TO ease prison overcrowding, the Texas Board of Pardons and Paroles announced this week that it will review for parole in six weeks almost 20,000 inmates - double the usual caseload.
By reducing the number of state prisoners held in county jails, the agency hopes to avoid incurring millions of dollars in federal fines per week.
From 1981 to 1986, Texas spent $1 billion to boost prison capacity 40 percent. Yet drug-related crime caused the incarceration rate to rise faster than growth in the number of prison beds.
To keep the inmate population down, officials paroled 260 percent more inmates in 1991 than in 1985.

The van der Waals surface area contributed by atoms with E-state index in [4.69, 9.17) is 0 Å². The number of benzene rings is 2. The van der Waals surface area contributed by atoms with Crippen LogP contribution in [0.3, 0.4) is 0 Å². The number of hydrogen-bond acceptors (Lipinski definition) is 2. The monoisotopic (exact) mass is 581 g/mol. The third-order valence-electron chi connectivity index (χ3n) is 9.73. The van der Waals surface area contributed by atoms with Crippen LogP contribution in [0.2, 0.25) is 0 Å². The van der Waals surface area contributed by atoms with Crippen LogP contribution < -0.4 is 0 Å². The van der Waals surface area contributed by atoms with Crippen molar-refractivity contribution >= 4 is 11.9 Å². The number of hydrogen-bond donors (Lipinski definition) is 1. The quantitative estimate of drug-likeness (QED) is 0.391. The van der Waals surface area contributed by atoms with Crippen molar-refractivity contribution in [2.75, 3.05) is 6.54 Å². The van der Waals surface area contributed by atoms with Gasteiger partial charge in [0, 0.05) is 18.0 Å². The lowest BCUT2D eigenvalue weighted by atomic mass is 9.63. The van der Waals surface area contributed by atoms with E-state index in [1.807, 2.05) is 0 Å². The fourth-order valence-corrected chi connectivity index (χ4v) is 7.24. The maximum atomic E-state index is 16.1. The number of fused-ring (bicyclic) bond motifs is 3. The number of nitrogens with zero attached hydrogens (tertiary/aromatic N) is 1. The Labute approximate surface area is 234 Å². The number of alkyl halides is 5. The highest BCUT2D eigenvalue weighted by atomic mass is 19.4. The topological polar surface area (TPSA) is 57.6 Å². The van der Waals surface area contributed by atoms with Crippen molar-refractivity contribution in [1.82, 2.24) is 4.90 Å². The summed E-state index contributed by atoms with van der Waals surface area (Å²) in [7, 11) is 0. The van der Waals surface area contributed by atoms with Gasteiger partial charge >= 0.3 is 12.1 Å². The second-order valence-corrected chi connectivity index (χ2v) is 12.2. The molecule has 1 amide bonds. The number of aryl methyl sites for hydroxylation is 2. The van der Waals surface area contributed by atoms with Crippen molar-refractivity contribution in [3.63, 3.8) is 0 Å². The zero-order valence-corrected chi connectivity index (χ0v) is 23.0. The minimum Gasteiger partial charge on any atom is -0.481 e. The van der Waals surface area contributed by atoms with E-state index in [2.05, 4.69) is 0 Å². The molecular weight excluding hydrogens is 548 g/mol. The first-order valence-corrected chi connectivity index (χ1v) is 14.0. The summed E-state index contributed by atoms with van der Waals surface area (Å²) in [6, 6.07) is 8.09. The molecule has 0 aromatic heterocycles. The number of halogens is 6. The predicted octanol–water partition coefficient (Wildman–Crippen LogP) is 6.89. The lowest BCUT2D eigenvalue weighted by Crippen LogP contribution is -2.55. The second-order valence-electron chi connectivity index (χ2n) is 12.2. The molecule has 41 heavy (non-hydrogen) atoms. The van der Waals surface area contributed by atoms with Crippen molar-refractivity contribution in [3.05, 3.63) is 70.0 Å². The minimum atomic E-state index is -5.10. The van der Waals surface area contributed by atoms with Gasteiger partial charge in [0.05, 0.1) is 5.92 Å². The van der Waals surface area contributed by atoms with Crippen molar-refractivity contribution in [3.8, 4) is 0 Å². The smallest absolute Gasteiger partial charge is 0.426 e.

For those released in 1991, time served per year of sentence fell to a median of 95 days for violent offenders, 44 days for property offenders, and 40 days for drug offenders, according to the state Criminal Justice Policy Council (CJPC).
Even so, the backlog of felons in county jails awaiting transfer to state prisons grew from zero to 17,000 - more than the total prison population of 36 states. The CJPC predicts the backlog will grow to 28,000 by 1998, despite an additional 25,000 prison beds becoming available by 1995 at a cost of another $1 billion.